Over at TLF, Tim Lee posts about the InfraGard brouhaha, which started with an article by Matt Rothschild over at the Progressive, and also generated a post over at the Future of Freedom Foundation, a libertarian think tank. When the Progressive and a libertarian think tank both agree something is dangerous, it’s got to be interesting to find out why two so very different groups agree.
I find Tim Lee strangely trusting in his post which says:
Is InfraGard a Privacy Threat?
Gary D. Barnett at the Libertarian Future of Freedom Foundation sounds the alarm about InfraGard, a collaboration between the FBI and private-sector people interested in security. Barnett paints InfraGard as a sinister effort by the FBI to get private information about American citizens.
Jim Lippard has a different perspective, explaining in some detail what InfraGard does, and convincing me, at least, that there’s nothing especially sinister going on. It’s perfectly legitimate for law enforcement to cooperate with the private sector to inform one another of potential security threats. Obviously, companies shouldn’t disclose their customers’ private information without a warrant, but Barnett offers no evidence that companies do that as part of InfraGard. It’s great that Barnett is working to ferret out potential threats to Americans’ privacy, but it looks like he might have raised the alarm prematurely in this case.
I’m surprised Tim seems to trust big government, giving them a ‘free pass’ to create an entity that’s designed to avoid oversight, and is potentially very powerful. And so my response (edited for grammar and clarity) is:
I have to say that there is not enough specific information available in either of the two articles which you link to, nor in the article in the Progressive, to make a determination that InfraGard is either innocuous or effective.
It does clearly bear watching, and the fact that information sharing among so many organizations and government agencies combines to create a very powerful entity causes me concern.
Further, by creating a not-for-profit that is technically not part of the government, InfraGard appears to have been deliberately designed to avoid transparency and oversight which would normally be required of a government body.
When a new powerful body is created, that is exempt from our time-tested system of checks and balances, where does the burden of proof lie, with those who advocate this organization, or with those who question it?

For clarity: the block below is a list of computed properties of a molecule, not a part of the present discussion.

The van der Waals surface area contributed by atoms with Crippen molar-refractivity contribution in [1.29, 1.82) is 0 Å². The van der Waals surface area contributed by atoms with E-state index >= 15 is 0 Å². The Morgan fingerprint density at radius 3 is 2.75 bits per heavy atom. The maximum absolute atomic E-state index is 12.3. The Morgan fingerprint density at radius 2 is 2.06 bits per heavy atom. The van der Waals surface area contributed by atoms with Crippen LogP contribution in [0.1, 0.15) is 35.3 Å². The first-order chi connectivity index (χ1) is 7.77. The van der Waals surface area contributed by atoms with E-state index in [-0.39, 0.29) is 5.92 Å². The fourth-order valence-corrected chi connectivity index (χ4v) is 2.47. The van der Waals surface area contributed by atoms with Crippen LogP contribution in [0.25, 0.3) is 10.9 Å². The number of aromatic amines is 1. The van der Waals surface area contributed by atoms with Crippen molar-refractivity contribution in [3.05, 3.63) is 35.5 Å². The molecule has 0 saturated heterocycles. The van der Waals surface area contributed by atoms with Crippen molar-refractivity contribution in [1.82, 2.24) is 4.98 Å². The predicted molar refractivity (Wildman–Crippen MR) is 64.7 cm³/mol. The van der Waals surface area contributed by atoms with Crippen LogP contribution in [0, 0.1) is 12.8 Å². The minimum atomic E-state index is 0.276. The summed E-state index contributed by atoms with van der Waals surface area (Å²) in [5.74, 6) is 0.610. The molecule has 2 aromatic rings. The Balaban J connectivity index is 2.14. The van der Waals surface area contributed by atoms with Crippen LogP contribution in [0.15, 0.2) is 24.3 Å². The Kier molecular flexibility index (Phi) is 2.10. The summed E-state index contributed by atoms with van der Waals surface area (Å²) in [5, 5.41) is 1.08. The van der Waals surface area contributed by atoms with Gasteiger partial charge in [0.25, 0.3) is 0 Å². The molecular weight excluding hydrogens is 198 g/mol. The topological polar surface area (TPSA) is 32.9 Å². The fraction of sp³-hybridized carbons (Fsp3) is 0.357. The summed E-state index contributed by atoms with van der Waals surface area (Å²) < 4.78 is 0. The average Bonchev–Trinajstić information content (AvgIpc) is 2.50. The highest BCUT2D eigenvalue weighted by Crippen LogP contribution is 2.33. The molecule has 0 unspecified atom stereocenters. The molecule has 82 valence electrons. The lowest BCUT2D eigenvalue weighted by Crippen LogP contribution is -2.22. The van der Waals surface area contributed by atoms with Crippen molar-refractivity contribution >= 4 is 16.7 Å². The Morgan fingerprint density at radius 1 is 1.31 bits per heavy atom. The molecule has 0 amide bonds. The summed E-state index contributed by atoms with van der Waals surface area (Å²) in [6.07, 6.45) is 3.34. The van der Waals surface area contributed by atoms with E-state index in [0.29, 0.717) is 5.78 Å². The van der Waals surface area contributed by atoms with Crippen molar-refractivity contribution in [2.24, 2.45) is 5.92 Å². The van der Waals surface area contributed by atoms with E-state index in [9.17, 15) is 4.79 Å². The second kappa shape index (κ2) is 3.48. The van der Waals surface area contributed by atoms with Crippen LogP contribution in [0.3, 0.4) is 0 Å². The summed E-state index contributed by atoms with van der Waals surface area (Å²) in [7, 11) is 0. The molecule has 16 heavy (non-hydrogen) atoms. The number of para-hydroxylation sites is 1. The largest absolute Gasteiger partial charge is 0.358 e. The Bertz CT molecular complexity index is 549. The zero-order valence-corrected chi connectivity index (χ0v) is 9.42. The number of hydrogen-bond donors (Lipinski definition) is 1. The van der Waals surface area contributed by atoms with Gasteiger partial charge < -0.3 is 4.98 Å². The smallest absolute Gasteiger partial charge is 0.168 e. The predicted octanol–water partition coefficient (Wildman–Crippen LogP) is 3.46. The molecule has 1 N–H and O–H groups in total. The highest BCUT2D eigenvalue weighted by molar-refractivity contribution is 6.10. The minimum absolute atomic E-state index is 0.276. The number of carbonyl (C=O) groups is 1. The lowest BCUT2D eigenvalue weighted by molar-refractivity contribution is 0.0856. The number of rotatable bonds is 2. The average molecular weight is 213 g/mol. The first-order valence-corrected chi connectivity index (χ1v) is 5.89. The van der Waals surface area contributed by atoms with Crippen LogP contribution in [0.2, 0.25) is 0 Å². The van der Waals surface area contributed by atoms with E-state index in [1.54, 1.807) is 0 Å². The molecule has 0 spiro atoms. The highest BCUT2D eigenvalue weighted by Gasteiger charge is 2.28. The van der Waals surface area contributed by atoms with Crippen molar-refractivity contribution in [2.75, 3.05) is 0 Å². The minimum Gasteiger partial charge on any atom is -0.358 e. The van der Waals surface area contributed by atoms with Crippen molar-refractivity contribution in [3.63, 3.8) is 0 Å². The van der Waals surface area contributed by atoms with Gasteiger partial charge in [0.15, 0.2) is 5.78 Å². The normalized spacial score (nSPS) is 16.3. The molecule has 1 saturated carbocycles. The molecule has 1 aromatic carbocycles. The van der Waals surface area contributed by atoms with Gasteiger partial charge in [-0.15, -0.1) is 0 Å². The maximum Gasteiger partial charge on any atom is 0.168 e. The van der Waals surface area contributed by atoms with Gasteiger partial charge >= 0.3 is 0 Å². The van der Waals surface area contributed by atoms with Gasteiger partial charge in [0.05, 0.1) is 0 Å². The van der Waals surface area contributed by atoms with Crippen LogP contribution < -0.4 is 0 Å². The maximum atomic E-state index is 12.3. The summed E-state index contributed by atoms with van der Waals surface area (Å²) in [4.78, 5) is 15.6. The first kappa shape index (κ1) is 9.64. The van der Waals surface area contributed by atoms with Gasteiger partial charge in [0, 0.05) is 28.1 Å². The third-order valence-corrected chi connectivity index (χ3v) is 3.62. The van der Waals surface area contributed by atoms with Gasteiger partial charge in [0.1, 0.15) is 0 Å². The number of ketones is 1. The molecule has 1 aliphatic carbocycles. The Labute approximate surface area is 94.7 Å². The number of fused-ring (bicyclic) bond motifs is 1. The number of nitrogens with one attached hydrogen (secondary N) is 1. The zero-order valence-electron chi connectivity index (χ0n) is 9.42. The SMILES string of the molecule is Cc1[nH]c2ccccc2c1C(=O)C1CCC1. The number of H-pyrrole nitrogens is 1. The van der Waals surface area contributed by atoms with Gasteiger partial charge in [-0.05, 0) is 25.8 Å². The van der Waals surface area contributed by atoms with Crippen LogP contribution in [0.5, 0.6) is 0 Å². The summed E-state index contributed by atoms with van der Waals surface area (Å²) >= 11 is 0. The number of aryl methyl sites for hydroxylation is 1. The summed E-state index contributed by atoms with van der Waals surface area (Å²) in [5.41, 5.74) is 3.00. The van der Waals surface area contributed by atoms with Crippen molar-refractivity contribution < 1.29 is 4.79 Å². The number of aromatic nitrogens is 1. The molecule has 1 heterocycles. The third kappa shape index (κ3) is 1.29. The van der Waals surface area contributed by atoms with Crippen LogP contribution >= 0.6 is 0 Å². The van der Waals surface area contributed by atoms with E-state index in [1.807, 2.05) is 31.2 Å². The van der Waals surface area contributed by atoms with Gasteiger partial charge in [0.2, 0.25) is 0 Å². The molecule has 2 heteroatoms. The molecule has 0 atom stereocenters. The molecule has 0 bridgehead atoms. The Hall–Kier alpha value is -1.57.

I would say the burden of proof should lie with those who have advocate it.
The union of large corporations and large government should be suspicious, especially given the open ended nature of their (self-appointed) mandate, e.g.:
Infragard members gain access to information that enables them to protect their assets and in turn give information to government that facilitates its responsibilities to prevent and address terrorism and other crimes.
So, are they sharing information about private citizens whom the FBI deems to be a threat? If so, what safeguards are in place to prevent ‘threats’ from being anyone the government doesn’t like?
Given this administration’s record, prudent caution, rather than unconditional and unwarranted trust, should be the guiding principle.
The ‘and other crimes’ seems to be a recipe for the creation of a corporate vigilante system. And we’ve seem corporations try to legalize this type of a system before.
Further questions I’ve had after my post are:
What types of information are being shared?
What are the range of InfraGard’s activities? Their website talks about ‘critical infrastructure protection’ but then looking at the Gary Barnett’s article, it appears that critical infrastructure means quite a lot:
One question on InfraGard’s application for membership is, Which critical infrastructures does your organization belong to? Some choices listed are defense, government, banking and finance, information and telecommunications, postal and shipping, transportation, public health, and energy. At least 350 of the Fortune 500 companies have representation in InfraGard, this according to their website. These representatives have access to most of our private records, including phone and Internet use, health records, and banking and finance records. Considering the recent attempts by President Bush and his administration to protect many telecommunications companies and executives from prosecution for releasing private information, how many of the top telecom executives are members of InfraGard? I, for one, would be very interested in this information, but alas, it is not public information; it is secret.
According to InfraGard’s own policies and procedures,
The interests of InfraGard must be protected whenever presented to non-InfraGard members. Independent of the type of presentation, (interview, brief, or published documentation) the InfraGard leadership and the local FBI representative should be made aware of the upcoming presentation. The InfraGard member and the FBI representative should agree on the theme of the presentation. The identity of InfraGard members should be protected at all times.
This means that no one outside InfraGard is to know who is a member unless previous approval has been given.
What types of organizations are outgrowths of InfraGard? It appears that at least one chapter feels they can form some sort of militia.
Why should InfraGard have better and more timely information than government officials or local government bodies?
What law gives the FBI the authority to distribute certain ‘sensitive’ information outside of the government, and withhold that information from the general population?
All good questions, but where are the answers?